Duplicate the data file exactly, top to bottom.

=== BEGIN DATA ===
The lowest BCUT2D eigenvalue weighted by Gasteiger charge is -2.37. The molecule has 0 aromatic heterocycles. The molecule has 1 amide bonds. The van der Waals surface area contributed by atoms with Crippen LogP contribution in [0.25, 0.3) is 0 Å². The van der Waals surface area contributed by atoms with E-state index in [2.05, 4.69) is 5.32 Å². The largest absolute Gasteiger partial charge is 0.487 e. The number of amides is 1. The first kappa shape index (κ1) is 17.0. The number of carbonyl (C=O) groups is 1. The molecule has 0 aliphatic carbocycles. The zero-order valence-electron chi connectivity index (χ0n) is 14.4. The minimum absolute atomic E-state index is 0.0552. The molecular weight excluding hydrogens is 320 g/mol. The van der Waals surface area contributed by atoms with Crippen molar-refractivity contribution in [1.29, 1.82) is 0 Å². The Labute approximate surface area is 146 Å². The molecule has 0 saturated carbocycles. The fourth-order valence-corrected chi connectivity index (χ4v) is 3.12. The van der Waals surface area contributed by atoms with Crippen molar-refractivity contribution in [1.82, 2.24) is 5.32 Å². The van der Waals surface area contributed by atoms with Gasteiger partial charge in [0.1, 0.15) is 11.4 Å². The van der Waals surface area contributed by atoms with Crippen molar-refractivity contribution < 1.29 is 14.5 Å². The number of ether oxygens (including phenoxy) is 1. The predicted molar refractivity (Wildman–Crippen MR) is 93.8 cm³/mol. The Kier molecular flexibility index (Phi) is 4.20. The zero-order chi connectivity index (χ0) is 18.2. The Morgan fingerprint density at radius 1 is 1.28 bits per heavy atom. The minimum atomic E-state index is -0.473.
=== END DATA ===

The lowest BCUT2D eigenvalue weighted by Gasteiger charge is -2.37. The molecule has 0 aromatic heterocycles. The molecule has 1 amide bonds. The van der Waals surface area contributed by atoms with Crippen LogP contribution in [0.25, 0.3) is 0 Å². The van der Waals surface area contributed by atoms with E-state index in [2.05, 4.69) is 5.32 Å². The largest absolute Gasteiger partial charge is 0.487 e. The number of amides is 1. The first kappa shape index (κ1) is 17.0. The number of carbonyl (C=O) groups is 1. The molecule has 0 aliphatic carbocycles. The zero-order valence-electron chi connectivity index (χ0n) is 14.4. The minimum absolute atomic E-state index is 0.0552. The molecular weight excluding hydrogens is 320 g/mol. The van der Waals surface area contributed by atoms with Crippen molar-refractivity contribution in [1.29, 1.82) is 0 Å². The Labute approximate surface area is 146 Å². The molecule has 0 saturated carbocycles. The fourth-order valence-corrected chi connectivity index (χ4v) is 3.12. The van der Waals surface area contributed by atoms with Crippen molar-refractivity contribution in [1.82, 2.24) is 5.32 Å². The van der Waals surface area contributed by atoms with Gasteiger partial charge in [0.1, 0.15) is 11.4 Å². The van der Waals surface area contributed by atoms with Crippen molar-refractivity contribution < 1.29 is 14.5 Å². The number of ether oxygens (including phenoxy) is 1. The predicted molar refractivity (Wildman–Crippen MR) is 93.8 cm³/mol. The Kier molecular flexibility index (Phi) is 4.20. The zero-order chi connectivity index (χ0) is 18.2. The Morgan fingerprint density at radius 1 is 1.28 bits per heavy atom. The minimum atomic E-state index is -0.473.